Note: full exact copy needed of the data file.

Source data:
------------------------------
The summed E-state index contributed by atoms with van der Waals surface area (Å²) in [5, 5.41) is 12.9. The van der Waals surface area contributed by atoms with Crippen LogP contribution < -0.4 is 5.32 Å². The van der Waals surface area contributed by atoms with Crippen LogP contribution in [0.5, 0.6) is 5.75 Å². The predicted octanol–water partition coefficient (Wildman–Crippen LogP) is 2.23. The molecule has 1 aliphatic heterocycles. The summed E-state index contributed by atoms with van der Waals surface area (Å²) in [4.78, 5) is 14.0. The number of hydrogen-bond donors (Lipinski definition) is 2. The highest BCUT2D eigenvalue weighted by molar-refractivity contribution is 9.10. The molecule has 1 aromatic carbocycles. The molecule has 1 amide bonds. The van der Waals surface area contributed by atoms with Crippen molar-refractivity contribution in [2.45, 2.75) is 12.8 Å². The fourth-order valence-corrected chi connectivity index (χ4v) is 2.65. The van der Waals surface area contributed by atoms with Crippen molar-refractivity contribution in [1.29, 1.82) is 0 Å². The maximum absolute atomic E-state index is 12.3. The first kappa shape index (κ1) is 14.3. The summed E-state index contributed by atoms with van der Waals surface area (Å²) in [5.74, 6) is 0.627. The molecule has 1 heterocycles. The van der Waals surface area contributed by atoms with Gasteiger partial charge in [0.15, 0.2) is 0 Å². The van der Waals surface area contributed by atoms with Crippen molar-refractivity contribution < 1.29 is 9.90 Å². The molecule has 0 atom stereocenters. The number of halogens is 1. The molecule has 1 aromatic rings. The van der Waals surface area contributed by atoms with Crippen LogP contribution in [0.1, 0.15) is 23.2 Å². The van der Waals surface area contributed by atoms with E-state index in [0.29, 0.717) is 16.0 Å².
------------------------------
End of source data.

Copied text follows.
The summed E-state index contributed by atoms with van der Waals surface area (Å²) in [5, 5.41) is 12.9. The van der Waals surface area contributed by atoms with Crippen LogP contribution < -0.4 is 5.32 Å². The van der Waals surface area contributed by atoms with Crippen LogP contribution in [0.5, 0.6) is 5.75 Å². The predicted octanol–water partition coefficient (Wildman–Crippen LogP) is 2.23. The molecule has 1 aliphatic heterocycles. The summed E-state index contributed by atoms with van der Waals surface area (Å²) in [4.78, 5) is 14.0. The number of hydrogen-bond donors (Lipinski definition) is 2. The highest BCUT2D eigenvalue weighted by molar-refractivity contribution is 9.10. The molecule has 1 aromatic carbocycles. The molecule has 1 amide bonds. The van der Waals surface area contributed by atoms with Crippen molar-refractivity contribution in [2.45, 2.75) is 12.8 Å². The fourth-order valence-corrected chi connectivity index (χ4v) is 2.65. The van der Waals surface area contributed by atoms with Crippen molar-refractivity contribution in [1.29, 1.82) is 0 Å². The maximum absolute atomic E-state index is 12.3. The first kappa shape index (κ1) is 14.3. The summed E-state index contributed by atoms with van der Waals surface area (Å²) in [5.74, 6) is 0.627. The molecule has 1 heterocycles. The van der Waals surface area contributed by atoms with Gasteiger partial charge in [0.15, 0.2) is 0 Å². The van der Waals surface area contributed by atoms with Crippen molar-refractivity contribution < 1.29 is 9.90 Å². The molecule has 0 atom stereocenters. The number of halogens is 1. The molecule has 1 aromatic rings. The van der Waals surface area contributed by atoms with Crippen LogP contribution in [0.1, 0.15) is 23.2 Å². The van der Waals surface area contributed by atoms with E-state index in [0.29, 0.717) is 16.0 Å².